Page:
The world has been kind to Patrick Sharp. In the last year, Sharp has surpassed the 200 career goal mark, won his second Stanley Cup championship, and became a father for the second time. His fortunate run may be aided by the bad luck of another in the coming months.
Steven Stamkos, the Tampa Bay Lightning scoring machine, has been sidelined by a broken tibia. He underwent successful surgery and is expected to miss at least enough time to put his 2014 Winter Olympic spot on Hockey Canada in jeopardy. Patrick Sharp was not necessarily considered a lock coming into the NHL season. The Canadian hopeful list is long enough to wrap around Canada three times as the talent pool is easily the deepest of any team qualified for the round-robin hockey tournament.
Prior to the 2013-14 NHL season, TSN had an expert’s panel of Bob McKenzie, Darren Dreger, Ray Ferraro, Pierre LeBrun, and James Duthie vote for the Canadian roster. ‘Sharpie’ was selected and projected to play on the fourth forward line alongside fellow studs Ryan Getzlaf of the Anaheim Ducks and Jeff Carter of the Los Angeles Kings. If the panel was correct a few months ago, then Stamkos’ injury seals Sharp’s roster spot.
Stamkos will start rehabilitation as soon as possible. As much as Patrick Sharp deserves a roster spot on Hockey Canada, the NHL, Olympics, and game of hockey needs Steven Stamkos. In terms of popularity and skill, only Sidney Crosby and Alex Ovechkin are in the same category as ‘Stammer.’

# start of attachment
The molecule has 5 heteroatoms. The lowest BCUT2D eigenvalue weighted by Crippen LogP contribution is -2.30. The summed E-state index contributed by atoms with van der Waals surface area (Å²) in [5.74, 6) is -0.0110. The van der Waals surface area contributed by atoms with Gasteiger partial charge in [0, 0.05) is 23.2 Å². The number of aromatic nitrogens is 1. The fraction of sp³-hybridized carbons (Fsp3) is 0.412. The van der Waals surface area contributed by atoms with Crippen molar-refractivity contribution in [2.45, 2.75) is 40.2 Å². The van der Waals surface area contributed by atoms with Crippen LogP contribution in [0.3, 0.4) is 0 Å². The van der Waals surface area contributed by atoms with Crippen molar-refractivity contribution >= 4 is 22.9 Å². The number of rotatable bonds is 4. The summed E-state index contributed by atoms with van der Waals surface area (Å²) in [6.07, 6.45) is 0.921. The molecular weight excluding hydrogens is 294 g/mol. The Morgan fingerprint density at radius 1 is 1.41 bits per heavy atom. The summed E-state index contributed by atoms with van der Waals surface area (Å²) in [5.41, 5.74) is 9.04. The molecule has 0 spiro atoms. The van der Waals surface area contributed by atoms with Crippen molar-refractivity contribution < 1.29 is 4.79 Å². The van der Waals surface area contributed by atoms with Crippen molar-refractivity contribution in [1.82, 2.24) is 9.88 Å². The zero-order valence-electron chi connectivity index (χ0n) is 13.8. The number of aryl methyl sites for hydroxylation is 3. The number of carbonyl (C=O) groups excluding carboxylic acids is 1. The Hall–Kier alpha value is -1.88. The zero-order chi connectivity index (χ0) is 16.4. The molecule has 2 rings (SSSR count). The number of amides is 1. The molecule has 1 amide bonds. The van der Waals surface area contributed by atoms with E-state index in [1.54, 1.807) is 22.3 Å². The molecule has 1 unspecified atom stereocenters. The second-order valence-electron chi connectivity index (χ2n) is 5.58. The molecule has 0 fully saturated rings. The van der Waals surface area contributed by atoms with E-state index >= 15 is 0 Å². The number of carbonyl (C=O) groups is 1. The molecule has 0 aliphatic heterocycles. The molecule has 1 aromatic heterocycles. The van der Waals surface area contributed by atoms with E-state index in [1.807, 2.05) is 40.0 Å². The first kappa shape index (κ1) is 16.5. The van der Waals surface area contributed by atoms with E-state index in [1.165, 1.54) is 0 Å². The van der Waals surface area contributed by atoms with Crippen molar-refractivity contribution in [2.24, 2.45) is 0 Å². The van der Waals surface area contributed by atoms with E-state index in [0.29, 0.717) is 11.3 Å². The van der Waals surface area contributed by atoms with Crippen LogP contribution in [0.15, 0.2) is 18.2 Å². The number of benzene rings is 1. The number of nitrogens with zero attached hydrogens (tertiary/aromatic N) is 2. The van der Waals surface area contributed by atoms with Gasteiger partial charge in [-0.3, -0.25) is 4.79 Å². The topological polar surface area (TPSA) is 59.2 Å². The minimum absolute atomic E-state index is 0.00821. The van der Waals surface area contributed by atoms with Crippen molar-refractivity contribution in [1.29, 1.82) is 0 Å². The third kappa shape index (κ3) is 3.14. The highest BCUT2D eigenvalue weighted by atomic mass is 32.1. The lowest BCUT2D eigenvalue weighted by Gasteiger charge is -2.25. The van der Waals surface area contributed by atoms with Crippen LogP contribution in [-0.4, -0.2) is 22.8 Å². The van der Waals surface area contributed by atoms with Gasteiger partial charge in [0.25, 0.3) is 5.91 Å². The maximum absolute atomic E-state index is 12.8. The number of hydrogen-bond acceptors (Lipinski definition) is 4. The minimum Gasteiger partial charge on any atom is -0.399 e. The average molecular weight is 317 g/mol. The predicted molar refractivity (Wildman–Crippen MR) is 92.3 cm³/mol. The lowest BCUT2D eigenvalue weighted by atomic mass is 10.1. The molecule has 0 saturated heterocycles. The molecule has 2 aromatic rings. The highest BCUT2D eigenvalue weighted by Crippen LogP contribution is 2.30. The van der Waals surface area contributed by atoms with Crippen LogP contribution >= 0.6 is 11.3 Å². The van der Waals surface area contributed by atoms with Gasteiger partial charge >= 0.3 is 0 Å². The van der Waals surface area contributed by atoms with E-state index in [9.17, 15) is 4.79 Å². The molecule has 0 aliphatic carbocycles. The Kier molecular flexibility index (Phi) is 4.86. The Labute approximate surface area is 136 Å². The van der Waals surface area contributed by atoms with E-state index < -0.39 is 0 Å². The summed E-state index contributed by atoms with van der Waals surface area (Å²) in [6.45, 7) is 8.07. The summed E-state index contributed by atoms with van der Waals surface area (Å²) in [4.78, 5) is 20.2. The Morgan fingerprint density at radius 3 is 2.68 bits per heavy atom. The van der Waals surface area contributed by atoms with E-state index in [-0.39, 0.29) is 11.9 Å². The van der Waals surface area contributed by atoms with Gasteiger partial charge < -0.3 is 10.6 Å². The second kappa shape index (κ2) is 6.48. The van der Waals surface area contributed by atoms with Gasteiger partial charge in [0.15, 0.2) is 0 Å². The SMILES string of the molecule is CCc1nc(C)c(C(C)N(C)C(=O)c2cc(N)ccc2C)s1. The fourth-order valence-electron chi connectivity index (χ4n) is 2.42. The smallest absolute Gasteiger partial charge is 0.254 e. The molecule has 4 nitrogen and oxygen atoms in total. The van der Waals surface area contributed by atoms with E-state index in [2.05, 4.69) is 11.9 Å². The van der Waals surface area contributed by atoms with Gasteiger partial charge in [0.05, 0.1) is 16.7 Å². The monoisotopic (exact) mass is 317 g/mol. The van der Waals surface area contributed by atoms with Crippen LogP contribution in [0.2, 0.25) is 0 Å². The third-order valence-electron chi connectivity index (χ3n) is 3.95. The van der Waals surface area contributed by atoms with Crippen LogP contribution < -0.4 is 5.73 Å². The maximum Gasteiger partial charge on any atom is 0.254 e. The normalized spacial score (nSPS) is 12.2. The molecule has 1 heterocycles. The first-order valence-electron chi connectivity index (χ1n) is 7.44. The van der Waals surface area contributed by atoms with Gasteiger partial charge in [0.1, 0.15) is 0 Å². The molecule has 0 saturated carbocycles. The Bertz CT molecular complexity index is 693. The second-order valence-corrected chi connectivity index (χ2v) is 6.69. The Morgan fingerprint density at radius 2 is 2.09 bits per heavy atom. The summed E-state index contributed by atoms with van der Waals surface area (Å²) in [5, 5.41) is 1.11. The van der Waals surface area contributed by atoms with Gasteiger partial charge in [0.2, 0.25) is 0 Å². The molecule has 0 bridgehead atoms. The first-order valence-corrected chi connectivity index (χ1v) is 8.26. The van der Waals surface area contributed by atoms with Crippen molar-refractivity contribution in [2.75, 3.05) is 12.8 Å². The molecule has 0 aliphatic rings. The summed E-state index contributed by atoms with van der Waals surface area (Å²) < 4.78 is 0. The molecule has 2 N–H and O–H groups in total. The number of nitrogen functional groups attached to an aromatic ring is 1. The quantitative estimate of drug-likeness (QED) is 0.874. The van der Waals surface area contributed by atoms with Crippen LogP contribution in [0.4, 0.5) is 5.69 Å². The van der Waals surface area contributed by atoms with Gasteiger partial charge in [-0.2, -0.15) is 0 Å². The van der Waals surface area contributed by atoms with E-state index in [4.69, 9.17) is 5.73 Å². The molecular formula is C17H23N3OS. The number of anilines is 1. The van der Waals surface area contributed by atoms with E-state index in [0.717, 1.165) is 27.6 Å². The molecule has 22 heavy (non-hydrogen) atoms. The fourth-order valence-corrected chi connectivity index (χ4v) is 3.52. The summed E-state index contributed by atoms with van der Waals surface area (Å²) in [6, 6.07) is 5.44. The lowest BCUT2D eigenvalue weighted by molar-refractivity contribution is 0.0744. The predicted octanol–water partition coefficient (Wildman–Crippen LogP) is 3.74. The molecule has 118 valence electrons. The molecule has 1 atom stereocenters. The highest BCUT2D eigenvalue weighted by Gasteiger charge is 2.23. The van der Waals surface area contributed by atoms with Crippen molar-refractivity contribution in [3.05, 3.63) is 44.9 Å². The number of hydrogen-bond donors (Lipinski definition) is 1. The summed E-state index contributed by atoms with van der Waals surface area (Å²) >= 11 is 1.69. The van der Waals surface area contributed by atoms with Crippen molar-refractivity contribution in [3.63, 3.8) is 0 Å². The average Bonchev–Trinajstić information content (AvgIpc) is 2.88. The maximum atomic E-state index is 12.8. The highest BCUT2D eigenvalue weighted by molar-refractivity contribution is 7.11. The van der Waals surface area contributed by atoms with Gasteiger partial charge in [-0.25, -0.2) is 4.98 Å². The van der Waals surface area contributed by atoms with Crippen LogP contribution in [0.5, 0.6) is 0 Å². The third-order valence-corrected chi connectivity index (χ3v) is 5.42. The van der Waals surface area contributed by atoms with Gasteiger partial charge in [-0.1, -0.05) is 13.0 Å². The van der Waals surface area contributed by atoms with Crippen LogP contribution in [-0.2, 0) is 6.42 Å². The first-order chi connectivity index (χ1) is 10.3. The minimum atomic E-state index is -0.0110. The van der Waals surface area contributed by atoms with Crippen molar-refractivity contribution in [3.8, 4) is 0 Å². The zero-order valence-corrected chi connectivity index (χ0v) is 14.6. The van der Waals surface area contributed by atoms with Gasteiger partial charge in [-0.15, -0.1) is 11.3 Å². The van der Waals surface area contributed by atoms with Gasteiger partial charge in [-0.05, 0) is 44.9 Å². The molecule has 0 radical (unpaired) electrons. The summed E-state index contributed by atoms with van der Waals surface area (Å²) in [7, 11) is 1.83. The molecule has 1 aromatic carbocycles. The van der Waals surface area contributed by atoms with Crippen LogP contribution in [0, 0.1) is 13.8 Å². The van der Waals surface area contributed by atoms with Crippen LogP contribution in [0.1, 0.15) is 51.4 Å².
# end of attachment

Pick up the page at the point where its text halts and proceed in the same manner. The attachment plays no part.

Hockey Canada would be better off with Sharp on its roster now more than ever. ‘Sharpie’ is one of the best two-way forwards in hockey. He is a no-brainer for 30 goals per season, and is skilled in his own zone. His time on the penalty kill with the Chicago Blackhawks is null currently in large part because of Chicago’s depth at forward.
Sharp also offers versatility for Canada as a natural left winger and learned center. If Canada general manager Steve Yzerman decides to add another left wing to move Sharp to center, then thumbs up. If Yzerman wants to choose another center from the ultra-deep talent pool and leave Sharp at his natural position, thumbs up as well.
The emotional card can be played with Patrick Sharp, too. The 31-year old has yet to play with his countrymen in the Winter Olympics despite putting together a string of NHL campaigns worthy of Olympic consideration. The Blackhawks had yet to win the first of two Cups when Jonathan Toews, Duncan Keith, and Brent Seabrook represented Canada in Vancouver in 2010, but with two rings and consistency on his side, Patrick Sharp has forced his way onto one of the best and deepest Olympic teams in recent history.
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